Response to ¶1: Yes, what you’re referring to as “perceiving” still feels conceptual to you because you’re caught in thinking—invisible beliefs and assumptions, as you put it. It is best not to try to make further distinctions between perceiving and knowing since this is to continue to rely on the conceptual. In other words, to say “that [knowing] is even more bare of conceptualization than perceiving” is further conceptualization. If you do that, you won’t want to stop there. Sooner or later you’ll want to make an even finer distinction. There is no end to this unless you just stop and wake up to what you’re doing—or even desiring to do. You seem to sense this yourself in your parenthetical phrase at the end of your first paragraph.
Response to ¶2: No. We’re not “really engaged in the clarification and unknotting of concepts” in The Grand Delusion. That might very well occur if one reads the book, but it was not my main concern while writing the book. My concern is that we find it exceedingly difficult to relinquish our beliefs. I’m just trying to help you, the reader, to loosen your grip on what you think—which is imperative if you want to wake up.
Question: My confusion is from the seeming paradox in Chapter 31. In it, you say you’re not a Buddhist, but rather possibly “Buddhish.” (I like that term, and will probably steal it.) But even on the Dharma Field website it says “Dharma Field welcomes everyone to the teachings and practice of Zen Buddhism.”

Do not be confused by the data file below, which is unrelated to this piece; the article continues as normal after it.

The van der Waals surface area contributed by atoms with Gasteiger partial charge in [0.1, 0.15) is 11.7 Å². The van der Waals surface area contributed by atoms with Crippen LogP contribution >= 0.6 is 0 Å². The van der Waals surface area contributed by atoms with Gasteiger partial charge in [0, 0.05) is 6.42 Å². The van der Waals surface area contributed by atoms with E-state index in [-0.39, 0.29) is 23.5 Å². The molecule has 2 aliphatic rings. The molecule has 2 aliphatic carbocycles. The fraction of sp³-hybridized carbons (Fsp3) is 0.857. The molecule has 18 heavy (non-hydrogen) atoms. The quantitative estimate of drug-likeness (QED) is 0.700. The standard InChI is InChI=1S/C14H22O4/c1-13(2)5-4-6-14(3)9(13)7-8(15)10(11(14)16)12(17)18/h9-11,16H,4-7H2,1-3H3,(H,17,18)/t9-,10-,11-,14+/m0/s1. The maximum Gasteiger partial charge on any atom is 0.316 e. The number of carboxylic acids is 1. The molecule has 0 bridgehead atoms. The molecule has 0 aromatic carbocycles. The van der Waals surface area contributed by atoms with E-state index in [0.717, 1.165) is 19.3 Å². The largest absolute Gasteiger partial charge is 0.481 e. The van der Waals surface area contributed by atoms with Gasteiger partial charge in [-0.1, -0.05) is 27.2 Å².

So, my question is: Since you’re not strictly a Zen Buddhist, is the teaching at Dharma Field similarly Buddhish?
Response: “Buddhist” is just another moniker people can easily disagree about and fight over. As my teacher used to say, “Buddhism is just one of the ‘isms.’” I do not say that I am not a Buddhist; I do not say that I am. Such statements are simply unintelligible when pursued far enough. The practice and teachings at Dharma Field are of this understanding. It doesn’t really have a name, though it’s often referred to as Buddhadharma—what the Awakened teach.
Question: Appendix B: Mind and Consciousness states, “Our concepts do not, and cannot, account for actual experience, let alone for Reality. This realization is pivotal if we would understand the nature of subjective experience, conscious awareness, and indeed, Mind.”
Is realizing that concepts do not account for Reality (fundamentally) different than realizing Emptiness? Is this realization different than Complete Awakening?
Response to Q1: Cannot say that it is, provided the realization you are asking about is seeing rather than conceptualizing—i.e., that it doesn’t involve the formation of ideas or the holding of views.
Response to Q2: Cannot say that it is.
Question: It seems you are saying that Virgil, the man who had his eyesight restored midlife [Chapter 11, in the Time Out!], was having a religious experience that he could not recognize as such, in fact it was a source of confusion. Please elaborate.
Response: I made no assertion that Virgil was having a religious experience. His confusion was in his inability to (visually) conceptualize perceptual experience. I only used his story in The Grand Delusion to illustrate the distinction I am making between perception and conception.
Question: I take it that Buddhist Pure Land practice is another construct from our minds. So too the Bodhisattva ideal. Is there any value in these efforts and for whom?
Response: Yes, these are mental constructs. And, as stated in The Grand Delusion, concepts and actions based on thought constructs often seem very helpful and useful to people. Though the opposite often seems true as well. As mental constructs, though, I wouldn’t put much stock in either. We only need to live life directly.